Messenger is a 2004 Young-adult fiction by the author Lois Lowry. It forms the third installment of The Giver Quartet. Characters from the two earlier books of the author reappear in Messenger, connecting the novels more strongly. Set in an isolated community known simply as Village, this novel focuses upon a boy named Matty, who serves as message-bearer through the ominous Forest that surrounds the community.
Messenger contains a high quantity of magic realism. Matty, who has lived in Village under the guidance of the blind man, Seer, known for his special sight. Since running away from an abusive childhood, Matty is looking forward to receiving his true name, which he hopes will be Messenger. But he is deeply unsettled by what is going on. He has discovered his own power to heal others and learned of disturbing changes within his community. Under the gentle guidance of Leader, who arrived in Village on a red sled as a young boy and who has the power of Seeing Beyond, the citizens have always welcomed newcomers, especially those who are disabled. But a sinister force is at work, which has prompted them to close admission to outsiders. Also, it seems that Matty’s beloved Mentor has been trading away parts of his inner self in order to become more attractive to Stocktender’s widow. When the date for the close of the border is decided, Matty must make one more trip through the increasingly sinister Forest to bring back Seer’s daughter, the gifted weaver Kira. Matty has been invaluable as a messenger. Now he must risk everything to make one last journey through the treacherous forest with his only weapon, a power he unexpectedly discovers within himself.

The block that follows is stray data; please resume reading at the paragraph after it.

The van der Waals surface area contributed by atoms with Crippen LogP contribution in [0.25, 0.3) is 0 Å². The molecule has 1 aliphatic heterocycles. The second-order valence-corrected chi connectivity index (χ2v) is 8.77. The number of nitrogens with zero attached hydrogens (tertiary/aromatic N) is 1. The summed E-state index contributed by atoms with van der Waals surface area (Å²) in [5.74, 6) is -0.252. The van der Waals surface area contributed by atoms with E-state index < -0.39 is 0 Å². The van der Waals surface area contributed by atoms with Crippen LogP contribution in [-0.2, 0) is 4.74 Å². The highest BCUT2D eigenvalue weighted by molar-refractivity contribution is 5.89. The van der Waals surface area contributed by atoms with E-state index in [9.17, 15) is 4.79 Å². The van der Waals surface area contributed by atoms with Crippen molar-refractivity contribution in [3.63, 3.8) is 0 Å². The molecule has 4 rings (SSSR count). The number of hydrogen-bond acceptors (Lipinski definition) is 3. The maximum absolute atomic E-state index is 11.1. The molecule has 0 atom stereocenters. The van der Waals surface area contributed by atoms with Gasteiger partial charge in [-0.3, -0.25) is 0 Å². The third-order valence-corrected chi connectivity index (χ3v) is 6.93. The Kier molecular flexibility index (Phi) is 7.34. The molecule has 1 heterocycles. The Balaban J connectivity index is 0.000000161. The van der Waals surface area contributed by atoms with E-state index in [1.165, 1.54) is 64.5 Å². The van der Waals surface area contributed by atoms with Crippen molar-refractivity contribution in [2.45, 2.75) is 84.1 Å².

On the return journey, Matty must decide if he should use his healing but, self-destructive power to reverse the inexorable decline of Forest, Village, and its people. While readers may be left mystified as to what is behind the dramatic change in Village, Lowry’s skillful writing imbues the story with a strong sense of foreboding, and her descriptions of the encroaching Forest are particularly vivid and terrifying.
Reviewed by Nimmy S. Babu, PGT (Biotech)